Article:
Email List for Christian Apologetics Group!


I haven’t updated this blog much, and there’s good reason for that! I’ve been CRAZY busy this year with the launch of Twin Cities Apologetics, a group which equips followers of Jesus with Apologetics resources and builds up ambassadors for Christ in the Twin Cities of MN.

My future blog posts will be posted on our website –

If you want to be added to the email list to receive updates for Twin Cities Apologetics, send me a message with your email address OR send a quick email to Note that there will be a lot you can get out of the group, even if you don’t live in the Twin Cities of Minnesota!

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If it Feels Right it must Be Right… Right?

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How could something that feels so right be called immoral?

That is basically the question Imagine Dragons singer Dan Reyonlds proposed on a recent interview on the Ellen Show. In the interview, Dan talked about his upbringing as a Mormon and his tendency to rebel against the moral cues of his culture. When he attended BYU (the “Mormon college”), he started sleeping with his girlfriend. BYU somehow found out about Dan’s actions, and the school decided to kick him out. That’s when he asked the question – “Why is this thing that feels right also something that gets me kicked out of college and shames me in my community and made me feel all this guilt?”

Now a few warnings before continuing. I am NOT about to advocate for the moral validity of the Mormon faith. I am also not about to tear down Imagine Dragons – I would say they’re in my top 5 favorite bands. Finally, I am not going to analyze BYU’s response to Dan’s actions or the effect that response had in Dan’s life.

But I do want to point out that in his question, Dan implied that he believed what he was doing was okay because it felt right to do. His assessment of his moral actions was not based on an objective moral code laid out by Mormonism, or any other objective moral code for that matter. It was based on a subjective standard – how those actions felt to him.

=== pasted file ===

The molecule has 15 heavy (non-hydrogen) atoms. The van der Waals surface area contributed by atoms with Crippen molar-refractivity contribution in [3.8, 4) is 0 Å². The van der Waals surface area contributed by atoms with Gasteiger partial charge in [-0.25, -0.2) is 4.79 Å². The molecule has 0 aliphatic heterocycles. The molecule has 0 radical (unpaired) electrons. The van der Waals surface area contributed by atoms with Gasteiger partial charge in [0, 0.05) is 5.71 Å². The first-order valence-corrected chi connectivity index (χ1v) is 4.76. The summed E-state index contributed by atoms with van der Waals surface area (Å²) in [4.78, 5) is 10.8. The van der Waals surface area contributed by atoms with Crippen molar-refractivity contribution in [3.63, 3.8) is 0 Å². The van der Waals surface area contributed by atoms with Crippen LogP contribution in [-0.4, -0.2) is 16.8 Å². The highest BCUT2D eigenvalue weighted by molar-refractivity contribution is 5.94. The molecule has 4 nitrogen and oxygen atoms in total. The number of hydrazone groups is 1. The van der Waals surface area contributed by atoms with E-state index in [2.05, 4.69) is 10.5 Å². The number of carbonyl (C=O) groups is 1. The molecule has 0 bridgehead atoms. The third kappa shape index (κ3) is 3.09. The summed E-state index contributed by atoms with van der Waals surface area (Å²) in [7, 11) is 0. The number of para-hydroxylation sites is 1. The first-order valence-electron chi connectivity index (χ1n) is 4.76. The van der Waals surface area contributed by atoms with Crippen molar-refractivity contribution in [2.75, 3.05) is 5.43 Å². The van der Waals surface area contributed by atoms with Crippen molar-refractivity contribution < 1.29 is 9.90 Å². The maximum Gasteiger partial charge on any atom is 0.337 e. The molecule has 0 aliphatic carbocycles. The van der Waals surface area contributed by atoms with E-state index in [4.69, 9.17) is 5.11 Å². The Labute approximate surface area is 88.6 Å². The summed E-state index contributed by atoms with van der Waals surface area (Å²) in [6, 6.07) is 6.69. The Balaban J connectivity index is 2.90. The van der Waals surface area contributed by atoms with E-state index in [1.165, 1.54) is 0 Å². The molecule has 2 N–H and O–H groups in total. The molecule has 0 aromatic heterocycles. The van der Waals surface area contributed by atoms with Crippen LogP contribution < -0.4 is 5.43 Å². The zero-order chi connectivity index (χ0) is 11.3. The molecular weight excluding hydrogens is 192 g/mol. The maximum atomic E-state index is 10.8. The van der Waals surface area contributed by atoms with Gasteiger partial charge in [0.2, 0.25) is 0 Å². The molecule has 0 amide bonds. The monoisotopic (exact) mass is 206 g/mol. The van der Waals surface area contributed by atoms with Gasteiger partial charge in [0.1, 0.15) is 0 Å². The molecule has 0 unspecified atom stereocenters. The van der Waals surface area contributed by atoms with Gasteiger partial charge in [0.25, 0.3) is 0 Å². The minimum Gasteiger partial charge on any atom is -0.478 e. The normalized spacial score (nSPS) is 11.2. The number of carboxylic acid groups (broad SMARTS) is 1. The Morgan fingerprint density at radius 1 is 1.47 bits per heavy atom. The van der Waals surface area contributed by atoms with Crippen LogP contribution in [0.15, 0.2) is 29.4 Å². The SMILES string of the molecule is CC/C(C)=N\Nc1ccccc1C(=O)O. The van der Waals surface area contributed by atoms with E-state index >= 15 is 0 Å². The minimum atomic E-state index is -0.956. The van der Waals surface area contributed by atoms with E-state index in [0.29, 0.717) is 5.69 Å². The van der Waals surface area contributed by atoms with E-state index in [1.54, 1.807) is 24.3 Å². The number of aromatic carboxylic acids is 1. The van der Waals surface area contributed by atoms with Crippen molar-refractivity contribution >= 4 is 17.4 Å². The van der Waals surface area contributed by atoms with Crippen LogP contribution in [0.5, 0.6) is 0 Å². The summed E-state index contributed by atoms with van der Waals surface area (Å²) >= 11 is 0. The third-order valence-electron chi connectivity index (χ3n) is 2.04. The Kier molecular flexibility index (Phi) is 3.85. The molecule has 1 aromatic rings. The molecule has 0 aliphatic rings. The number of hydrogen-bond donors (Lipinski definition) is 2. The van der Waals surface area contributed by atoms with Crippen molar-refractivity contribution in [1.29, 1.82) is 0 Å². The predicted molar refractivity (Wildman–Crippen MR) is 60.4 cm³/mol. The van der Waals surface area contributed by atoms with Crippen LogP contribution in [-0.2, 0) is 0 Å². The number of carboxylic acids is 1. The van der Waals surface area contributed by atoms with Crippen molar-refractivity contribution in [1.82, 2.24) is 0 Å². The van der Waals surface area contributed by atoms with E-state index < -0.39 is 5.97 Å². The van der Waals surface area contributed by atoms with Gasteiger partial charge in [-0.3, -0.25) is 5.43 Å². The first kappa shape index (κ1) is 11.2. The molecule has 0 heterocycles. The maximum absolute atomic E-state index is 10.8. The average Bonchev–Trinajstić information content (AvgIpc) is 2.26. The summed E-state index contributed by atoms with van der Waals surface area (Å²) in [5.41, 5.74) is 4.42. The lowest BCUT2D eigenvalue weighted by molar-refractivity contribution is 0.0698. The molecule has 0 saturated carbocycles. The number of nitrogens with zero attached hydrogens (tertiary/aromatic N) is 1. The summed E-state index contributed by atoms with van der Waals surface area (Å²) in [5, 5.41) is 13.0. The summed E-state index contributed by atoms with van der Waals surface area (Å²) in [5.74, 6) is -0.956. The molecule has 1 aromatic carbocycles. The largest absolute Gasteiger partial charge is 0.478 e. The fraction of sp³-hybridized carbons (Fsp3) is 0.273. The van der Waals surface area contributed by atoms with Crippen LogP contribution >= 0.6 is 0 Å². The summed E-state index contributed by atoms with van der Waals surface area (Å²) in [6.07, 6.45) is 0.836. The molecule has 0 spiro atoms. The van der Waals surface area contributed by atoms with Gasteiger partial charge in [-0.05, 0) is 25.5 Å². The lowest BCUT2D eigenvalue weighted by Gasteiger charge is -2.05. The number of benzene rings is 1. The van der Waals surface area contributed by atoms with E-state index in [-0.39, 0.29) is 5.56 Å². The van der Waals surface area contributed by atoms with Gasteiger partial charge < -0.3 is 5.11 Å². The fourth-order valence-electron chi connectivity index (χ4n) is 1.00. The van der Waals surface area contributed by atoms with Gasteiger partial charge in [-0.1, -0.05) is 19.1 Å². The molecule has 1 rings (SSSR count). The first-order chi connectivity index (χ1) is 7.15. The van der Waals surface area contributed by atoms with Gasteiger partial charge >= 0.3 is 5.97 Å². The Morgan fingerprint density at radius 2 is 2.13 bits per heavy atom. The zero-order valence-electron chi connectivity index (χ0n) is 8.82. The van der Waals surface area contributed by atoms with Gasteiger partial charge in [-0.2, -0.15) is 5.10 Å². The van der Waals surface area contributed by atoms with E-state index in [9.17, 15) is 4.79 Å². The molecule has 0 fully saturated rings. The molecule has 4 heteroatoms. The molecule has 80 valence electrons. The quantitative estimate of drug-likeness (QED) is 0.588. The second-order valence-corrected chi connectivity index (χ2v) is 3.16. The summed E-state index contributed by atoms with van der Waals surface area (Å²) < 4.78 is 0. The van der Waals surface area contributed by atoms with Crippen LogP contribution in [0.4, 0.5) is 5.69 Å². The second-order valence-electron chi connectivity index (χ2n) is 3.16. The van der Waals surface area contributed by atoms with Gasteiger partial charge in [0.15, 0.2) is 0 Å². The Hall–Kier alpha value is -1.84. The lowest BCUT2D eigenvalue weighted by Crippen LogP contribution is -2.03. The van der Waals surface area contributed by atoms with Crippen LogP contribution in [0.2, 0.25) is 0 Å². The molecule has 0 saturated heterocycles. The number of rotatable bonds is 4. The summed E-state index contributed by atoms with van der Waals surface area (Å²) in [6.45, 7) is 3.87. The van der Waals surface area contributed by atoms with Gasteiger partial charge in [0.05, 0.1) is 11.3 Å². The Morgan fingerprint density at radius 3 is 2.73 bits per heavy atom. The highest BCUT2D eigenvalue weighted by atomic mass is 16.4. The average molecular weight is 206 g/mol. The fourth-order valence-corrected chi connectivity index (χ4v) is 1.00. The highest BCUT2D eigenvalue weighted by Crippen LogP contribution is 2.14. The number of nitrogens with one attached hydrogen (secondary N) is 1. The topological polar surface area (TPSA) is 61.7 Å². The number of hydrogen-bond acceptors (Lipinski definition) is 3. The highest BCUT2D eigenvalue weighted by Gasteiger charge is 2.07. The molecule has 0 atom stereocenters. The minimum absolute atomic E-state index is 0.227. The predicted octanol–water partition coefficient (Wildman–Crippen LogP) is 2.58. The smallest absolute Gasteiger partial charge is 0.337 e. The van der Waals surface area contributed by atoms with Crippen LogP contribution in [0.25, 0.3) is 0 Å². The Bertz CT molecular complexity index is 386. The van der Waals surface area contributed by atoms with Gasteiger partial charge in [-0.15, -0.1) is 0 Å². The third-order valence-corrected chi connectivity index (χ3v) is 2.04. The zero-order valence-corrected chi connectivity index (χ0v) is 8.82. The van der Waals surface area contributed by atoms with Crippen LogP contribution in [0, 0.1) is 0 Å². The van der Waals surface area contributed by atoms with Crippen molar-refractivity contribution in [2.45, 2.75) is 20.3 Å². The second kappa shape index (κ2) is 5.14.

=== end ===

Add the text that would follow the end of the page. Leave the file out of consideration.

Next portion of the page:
This notion is common for people in our culture to hold – if something feels right, it must be morally right. But do feelings actually provide us a solid basis to assess the moral quality of our actions? To address complex questions like this one, I like to start with the most obvious points, and then continue from there. So I will do just that with this question.

One obvious point is that using feelings as a basis for moral assessment doesn’t work logically. If we’re going off a purely feelings-based standard, any action could be morally justified with that standard. For example, I would not be surprised if some people who are charged with child pornography felt that accessing that content was an okay thing to do. Yet they are still prosecuted, and many people who base morality off individual feelings would be outraged by their actions.

Another point is feelings are temporary and can change. What feels right one day may feel not-so-right the next. What if Dan suddenly started to feel like sleeping with his girlfriend was a wrong thing to do? It seems that under the feelings-based standard, the action would turn suddenly from morally right to evidently wrong.

Based on these two concepts alone, it’s clear that feelings are not a solid basis for us to assess the moral quality of our actions. Certainly less obvious points could be thrown in as well. There’s the question of how to determine who is right when two people’s feelings conflict. Then there’s the question of how to govern with moral principles when the standard for morality is the feelings of each individual in a society.

So what is a proper standard to assess moral actions? Again, I turn to the obvious points to address this question. First, a proper standard involves something that goes beyond what an individual feels, since feelings are a poor basis for making moral judgments. Second, the standard is one that will not change quickly, as moral assessment would be nearly impossible if the standard can change on a dime. Third, the standard must transcend cultural norms in order for us to be able to evaluate the moral actions of people from a different culture.

This criteria for a proper moral standard is in line with theism – the notion that a good and personal God exists. In theism, goodness is inherent in God’s nature, and thus the moral standard comes from reflection about God’s nature. This nature goes beyond individual feelingsnever changes, and transcends cultures.

It is possible that a non-theistic standard could meet the same criteria. But whether a moral standard comes from a theistic or non-theistic viewpoint, one thing’s for sure:

If something we do feels right, it does not necessarily follow that we are doing the right thing.

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Jordan Peterson in Minneapolis – A Christian’s Review

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I heard about Jordan Peterson left and right over the past couple months. First, a friend wrote a comment on Facebook asking me if I knew about him. Then a few Christian friends asked me in person. Soon after, a co-worker asked me in the middle of a conversation. It was clear that I needed to check out what Jordan had to say.

Then I came across opportunities to hear from him. I listen to the podcast Unbelievable? on a regular basis, and that podcast featured him twice in the last month. I also received a Facebook invitation to his talk in Minneapolis. “Alright”, I thought, “This must be the moment”. I stalled a bunch but finally picked up a ticket the night before the event.